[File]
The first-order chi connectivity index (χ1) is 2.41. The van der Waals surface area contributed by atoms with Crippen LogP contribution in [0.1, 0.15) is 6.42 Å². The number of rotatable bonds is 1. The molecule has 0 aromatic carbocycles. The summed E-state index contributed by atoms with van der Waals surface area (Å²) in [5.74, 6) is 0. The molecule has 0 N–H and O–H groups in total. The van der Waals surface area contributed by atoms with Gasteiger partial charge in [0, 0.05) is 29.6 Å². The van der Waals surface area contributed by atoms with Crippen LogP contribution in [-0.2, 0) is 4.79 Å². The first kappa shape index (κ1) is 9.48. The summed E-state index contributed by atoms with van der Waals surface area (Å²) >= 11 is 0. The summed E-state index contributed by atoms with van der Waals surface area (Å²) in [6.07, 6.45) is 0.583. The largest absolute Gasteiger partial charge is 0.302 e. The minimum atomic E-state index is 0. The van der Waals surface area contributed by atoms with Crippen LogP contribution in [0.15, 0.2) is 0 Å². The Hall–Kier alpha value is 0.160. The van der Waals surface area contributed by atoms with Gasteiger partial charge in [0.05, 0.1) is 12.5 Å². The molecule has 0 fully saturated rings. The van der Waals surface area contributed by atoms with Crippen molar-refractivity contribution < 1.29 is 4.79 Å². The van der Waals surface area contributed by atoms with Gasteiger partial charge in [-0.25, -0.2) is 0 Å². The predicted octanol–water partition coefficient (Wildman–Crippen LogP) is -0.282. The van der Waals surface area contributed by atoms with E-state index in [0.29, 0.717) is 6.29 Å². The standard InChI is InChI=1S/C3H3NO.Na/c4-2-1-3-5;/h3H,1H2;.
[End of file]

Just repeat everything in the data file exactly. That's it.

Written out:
The first-order chi connectivity index (χ1) is 2.41. The van der Waals surface area contributed by atoms with Crippen LogP contribution in [0.1, 0.15) is 6.42 Å². The number of rotatable bonds is 1. The molecule has 0 aromatic carbocycles. The summed E-state index contributed by atoms with van der Waals surface area (Å²) in [5.74, 6) is 0. The molecule has 0 N–H and O–H groups in total. The van der Waals surface area contributed by atoms with Gasteiger partial charge in [0, 0.05) is 29.6 Å². The van der Waals surface area contributed by atoms with Crippen LogP contribution in [-0.2, 0) is 4.79 Å². The first kappa shape index (κ1) is 9.48. The summed E-state index contributed by atoms with van der Waals surface area (Å²) >= 11 is 0. The summed E-state index contributed by atoms with van der Waals surface area (Å²) in [6.07, 6.45) is 0.583. The largest absolute Gasteiger partial charge is 0.302 e. The minimum atomic E-state index is 0. The van der Waals surface area contributed by atoms with Crippen LogP contribution in [0.15, 0.2) is 0 Å². The Hall–Kier alpha value is 0.160. The van der Waals surface area contributed by atoms with Gasteiger partial charge in [0.05, 0.1) is 12.5 Å². The molecule has 0 fully saturated rings. The van der Waals surface area contributed by atoms with Crippen molar-refractivity contribution < 1.29 is 4.79 Å². The van der Waals surface area contributed by atoms with Gasteiger partial charge in [-0.25, -0.2) is 0 Å². The predicted octanol–water partition coefficient (Wildman–Crippen LogP) is -0.282. The van der Waals surface area contributed by atoms with E-state index in [0.29, 0.717) is 6.29 Å². The standard InChI is InChI=1S/C3H3NO.Na/c4-2-1-3-5;/h3H,1H2;.